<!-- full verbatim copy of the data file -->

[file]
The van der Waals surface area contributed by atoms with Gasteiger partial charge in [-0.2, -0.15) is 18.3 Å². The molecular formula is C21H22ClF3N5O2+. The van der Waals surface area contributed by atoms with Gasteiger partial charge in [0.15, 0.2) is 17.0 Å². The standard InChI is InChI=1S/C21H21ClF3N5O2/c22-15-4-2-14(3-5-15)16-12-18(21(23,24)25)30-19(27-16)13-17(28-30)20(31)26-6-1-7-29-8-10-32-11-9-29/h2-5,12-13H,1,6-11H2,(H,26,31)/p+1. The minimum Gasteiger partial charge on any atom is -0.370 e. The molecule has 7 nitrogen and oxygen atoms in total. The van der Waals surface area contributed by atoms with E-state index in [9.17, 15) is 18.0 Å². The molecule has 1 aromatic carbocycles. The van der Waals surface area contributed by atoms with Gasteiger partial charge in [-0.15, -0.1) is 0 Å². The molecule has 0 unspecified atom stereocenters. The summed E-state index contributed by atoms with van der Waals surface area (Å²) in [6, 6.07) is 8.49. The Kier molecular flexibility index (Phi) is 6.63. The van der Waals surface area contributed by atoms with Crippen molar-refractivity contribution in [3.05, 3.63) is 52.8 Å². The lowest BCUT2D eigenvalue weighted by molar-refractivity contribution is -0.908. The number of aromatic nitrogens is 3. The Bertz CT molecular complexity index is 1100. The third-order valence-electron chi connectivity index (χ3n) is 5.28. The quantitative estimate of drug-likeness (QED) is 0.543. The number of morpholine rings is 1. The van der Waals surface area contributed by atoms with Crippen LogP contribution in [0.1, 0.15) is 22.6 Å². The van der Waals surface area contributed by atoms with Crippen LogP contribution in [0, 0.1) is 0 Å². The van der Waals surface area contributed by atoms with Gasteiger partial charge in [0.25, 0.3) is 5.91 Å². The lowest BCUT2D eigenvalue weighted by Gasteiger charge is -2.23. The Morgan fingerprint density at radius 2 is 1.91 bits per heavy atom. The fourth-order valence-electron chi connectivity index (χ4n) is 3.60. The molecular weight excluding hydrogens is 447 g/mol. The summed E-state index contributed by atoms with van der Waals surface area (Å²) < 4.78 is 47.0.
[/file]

The van der Waals surface area contributed by atoms with Gasteiger partial charge in [-0.2, -0.15) is 18.3 Å². The molecular formula is C21H22ClF3N5O2+. The van der Waals surface area contributed by atoms with Gasteiger partial charge in [0.15, 0.2) is 17.0 Å². The standard InChI is InChI=1S/C21H21ClF3N5O2/c22-15-4-2-14(3-5-15)16-12-18(21(23,24)25)30-19(27-16)13-17(28-30)20(31)26-6-1-7-29-8-10-32-11-9-29/h2-5,12-13H,1,6-11H2,(H,26,31)/p+1. The minimum Gasteiger partial charge on any atom is -0.370 e. The molecule has 7 nitrogen and oxygen atoms in total. The van der Waals surface area contributed by atoms with E-state index in [9.17, 15) is 18.0 Å². The molecule has 1 aromatic carbocycles. The van der Waals surface area contributed by atoms with Gasteiger partial charge in [-0.15, -0.1) is 0 Å². The molecule has 0 unspecified atom stereocenters. The summed E-state index contributed by atoms with van der Waals surface area (Å²) in [6, 6.07) is 8.49. The Kier molecular flexibility index (Phi) is 6.63. The van der Waals surface area contributed by atoms with Crippen molar-refractivity contribution in [3.05, 3.63) is 52.8 Å². The lowest BCUT2D eigenvalue weighted by molar-refractivity contribution is -0.908. The number of aromatic nitrogens is 3. The Bertz CT molecular complexity index is 1100. The third-order valence-electron chi connectivity index (χ3n) is 5.28. The quantitative estimate of drug-likeness (QED) is 0.543. The number of morpholine rings is 1. The van der Waals surface area contributed by atoms with Crippen LogP contribution in [0.1, 0.15) is 22.6 Å². The van der Waals surface area contributed by atoms with Crippen LogP contribution in [0, 0.1) is 0 Å². The van der Waals surface area contributed by atoms with Gasteiger partial charge in [0.25, 0.3) is 5.91 Å². The lowest BCUT2D eigenvalue weighted by Gasteiger charge is -2.23. The Morgan fingerprint density at radius 2 is 1.91 bits per heavy atom. The fourth-order valence-electron chi connectivity index (χ4n) is 3.60. The molecular weight excluding hydrogens is 447 g/mol. The summed E-state index contributed by atoms with van der Waals surface area (Å²) < 4.78 is 47.0.